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west-norway by bike

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Strasbourg, France
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west-norway by bike

Hello!

I would like to visit west Norway by bike during 2 weeks beginning of August.

I have some questions:

- do you know a place in bergen where I could rent a bike ?

- do you know a good hostel (not too expensive) in Bergen to spend a night ?

- I would like to go through the folgefonna national park and the Hardangervidda park but I don't know if it will be possible (maybe snow) and I don't know which passes should I take. Do you have an idea?

- are tunnels dangerous?

- how could I avoid the E16 ?

Our trip should bring us to:

- rallarvegen

- rv n°55 (sogndal to lom)

- amdalsnes

- geirangerfjord (rv 63)

- sognefjord/bjordal

Here is the link for our trip project : www.calculitineraires.fr/index.php…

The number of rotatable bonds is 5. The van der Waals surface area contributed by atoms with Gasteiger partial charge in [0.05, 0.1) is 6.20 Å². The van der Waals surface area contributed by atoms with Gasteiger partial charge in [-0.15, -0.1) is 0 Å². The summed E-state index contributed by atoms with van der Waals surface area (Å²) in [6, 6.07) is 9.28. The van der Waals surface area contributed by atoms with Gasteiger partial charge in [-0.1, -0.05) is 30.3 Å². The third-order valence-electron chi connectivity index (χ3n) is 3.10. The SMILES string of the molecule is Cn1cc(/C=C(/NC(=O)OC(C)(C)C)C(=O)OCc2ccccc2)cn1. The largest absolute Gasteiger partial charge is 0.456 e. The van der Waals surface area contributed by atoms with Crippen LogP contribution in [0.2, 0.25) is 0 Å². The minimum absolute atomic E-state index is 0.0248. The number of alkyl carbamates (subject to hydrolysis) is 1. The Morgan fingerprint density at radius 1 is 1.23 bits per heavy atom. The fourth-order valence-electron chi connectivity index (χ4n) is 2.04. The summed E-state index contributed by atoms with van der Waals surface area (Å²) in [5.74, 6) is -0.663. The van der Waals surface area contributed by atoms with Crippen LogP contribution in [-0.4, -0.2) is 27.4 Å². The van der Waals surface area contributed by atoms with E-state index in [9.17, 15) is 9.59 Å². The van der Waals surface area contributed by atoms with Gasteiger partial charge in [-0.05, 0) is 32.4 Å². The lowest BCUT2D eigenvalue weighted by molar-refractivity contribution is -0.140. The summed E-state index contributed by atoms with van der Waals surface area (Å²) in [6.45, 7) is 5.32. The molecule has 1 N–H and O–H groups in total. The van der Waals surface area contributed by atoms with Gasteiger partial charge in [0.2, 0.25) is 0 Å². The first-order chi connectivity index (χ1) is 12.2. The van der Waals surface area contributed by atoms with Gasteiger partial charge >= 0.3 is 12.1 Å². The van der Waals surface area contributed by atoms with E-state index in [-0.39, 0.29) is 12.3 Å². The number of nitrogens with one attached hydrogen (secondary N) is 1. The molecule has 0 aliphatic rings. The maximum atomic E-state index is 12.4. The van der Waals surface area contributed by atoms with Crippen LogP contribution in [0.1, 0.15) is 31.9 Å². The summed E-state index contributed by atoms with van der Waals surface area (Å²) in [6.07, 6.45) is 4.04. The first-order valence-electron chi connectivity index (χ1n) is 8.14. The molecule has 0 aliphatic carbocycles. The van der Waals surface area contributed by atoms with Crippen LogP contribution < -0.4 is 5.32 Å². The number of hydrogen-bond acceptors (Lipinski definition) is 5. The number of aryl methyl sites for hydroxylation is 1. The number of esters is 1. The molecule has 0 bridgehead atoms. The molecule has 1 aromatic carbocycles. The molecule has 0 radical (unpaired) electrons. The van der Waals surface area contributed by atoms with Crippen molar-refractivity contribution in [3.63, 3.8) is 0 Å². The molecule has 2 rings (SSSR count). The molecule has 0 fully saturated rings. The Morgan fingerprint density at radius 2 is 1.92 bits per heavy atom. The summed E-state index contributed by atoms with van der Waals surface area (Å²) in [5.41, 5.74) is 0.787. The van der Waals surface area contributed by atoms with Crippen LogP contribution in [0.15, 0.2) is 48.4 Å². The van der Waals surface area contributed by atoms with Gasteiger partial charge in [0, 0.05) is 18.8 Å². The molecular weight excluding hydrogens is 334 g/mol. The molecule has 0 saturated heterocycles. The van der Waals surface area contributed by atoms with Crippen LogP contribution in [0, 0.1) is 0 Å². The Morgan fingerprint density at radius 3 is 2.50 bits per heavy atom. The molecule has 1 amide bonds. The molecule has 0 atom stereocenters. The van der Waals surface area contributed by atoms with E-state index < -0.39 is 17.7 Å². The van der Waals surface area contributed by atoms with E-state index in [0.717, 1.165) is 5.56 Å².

thanks a lot,

Olivia, french

Oslo
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1. Re: west-norway by bike

Cycling is a nice way to see the landscapes of Norway. But note: there is a lot of long climbs and descents, many long tunnels (some not allowed for bicycles, some not recommended), be prepared for rain, mountain passes occasionally get chilly in summer (down to 0 C and snow in air).

It is not possible to go into Folgefonna nationalpark by bike. Your plan only includes a long tunnel under the glacier/national park (cycling forbidden). Road 7 runs on the edge of Hardangervidda national park. In general there are no roads in national parks. Landscapes are equally impressive outside national parks, so maybe you should not focus too much on going into parks.

I would avoid long tunnels on main roads, in any case you should wear a west or something to signal your presence, for instance:

connex.no/html/…PN_Refleksvest_Trafikk.jpg

Be prepared to go by public transport (bring your bike onto express boats for instance, perhaps even on bus) to avoid tunnels or to cut time.

Also note that many tunnels replaced older roads, the "old road" may still be open to bikes.

Your plan only includes a short section of the E16 Flåm to Aurland where cycling is no problem.

Harstad, Norway
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2. Re: west-norway by bike